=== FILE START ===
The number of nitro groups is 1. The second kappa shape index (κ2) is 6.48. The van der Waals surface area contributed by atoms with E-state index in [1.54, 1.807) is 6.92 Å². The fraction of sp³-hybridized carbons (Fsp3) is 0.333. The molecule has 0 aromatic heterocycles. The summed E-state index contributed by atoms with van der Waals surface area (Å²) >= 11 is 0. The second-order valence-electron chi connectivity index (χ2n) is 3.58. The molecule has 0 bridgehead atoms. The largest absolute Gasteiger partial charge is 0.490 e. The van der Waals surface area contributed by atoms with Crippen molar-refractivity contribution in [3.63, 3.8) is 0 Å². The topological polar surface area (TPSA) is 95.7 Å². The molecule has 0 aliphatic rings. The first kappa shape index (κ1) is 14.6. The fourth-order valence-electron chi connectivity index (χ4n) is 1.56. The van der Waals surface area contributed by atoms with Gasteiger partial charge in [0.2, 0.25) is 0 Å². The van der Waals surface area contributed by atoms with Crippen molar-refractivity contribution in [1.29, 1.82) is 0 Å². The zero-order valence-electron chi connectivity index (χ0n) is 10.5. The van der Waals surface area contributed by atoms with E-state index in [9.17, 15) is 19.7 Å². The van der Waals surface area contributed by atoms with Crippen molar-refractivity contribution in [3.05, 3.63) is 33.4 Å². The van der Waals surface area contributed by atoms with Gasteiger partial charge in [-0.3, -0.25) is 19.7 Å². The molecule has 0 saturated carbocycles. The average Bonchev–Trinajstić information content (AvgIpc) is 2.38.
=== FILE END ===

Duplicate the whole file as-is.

The number of nitro groups is 1. The second kappa shape index (κ2) is 6.48. The van der Waals surface area contributed by atoms with E-state index in [1.54, 1.807) is 6.92 Å². The fraction of sp³-hybridized carbons (Fsp3) is 0.333. The molecule has 0 aromatic heterocycles. The summed E-state index contributed by atoms with van der Waals surface area (Å²) >= 11 is 0. The second-order valence-electron chi connectivity index (χ2n) is 3.58. The molecule has 0 bridgehead atoms. The largest absolute Gasteiger partial charge is 0.490 e. The van der Waals surface area contributed by atoms with Crippen molar-refractivity contribution in [3.63, 3.8) is 0 Å². The topological polar surface area (TPSA) is 95.7 Å². The molecule has 0 aliphatic rings. The first kappa shape index (κ1) is 14.6. The fourth-order valence-electron chi connectivity index (χ4n) is 1.56. The van der Waals surface area contributed by atoms with Gasteiger partial charge in [0.2, 0.25) is 0 Å². The van der Waals surface area contributed by atoms with Crippen molar-refractivity contribution in [1.29, 1.82) is 0 Å². The zero-order valence-electron chi connectivity index (χ0n) is 10.5. The van der Waals surface area contributed by atoms with E-state index in [9.17, 15) is 19.7 Å². The van der Waals surface area contributed by atoms with Crippen molar-refractivity contribution in [3.05, 3.63) is 33.4 Å². The van der Waals surface area contributed by atoms with Gasteiger partial charge in [-0.3, -0.25) is 19.7 Å². The molecule has 0 saturated carbocycles. The average Bonchev–Trinajstić information content (AvgIpc) is 2.38.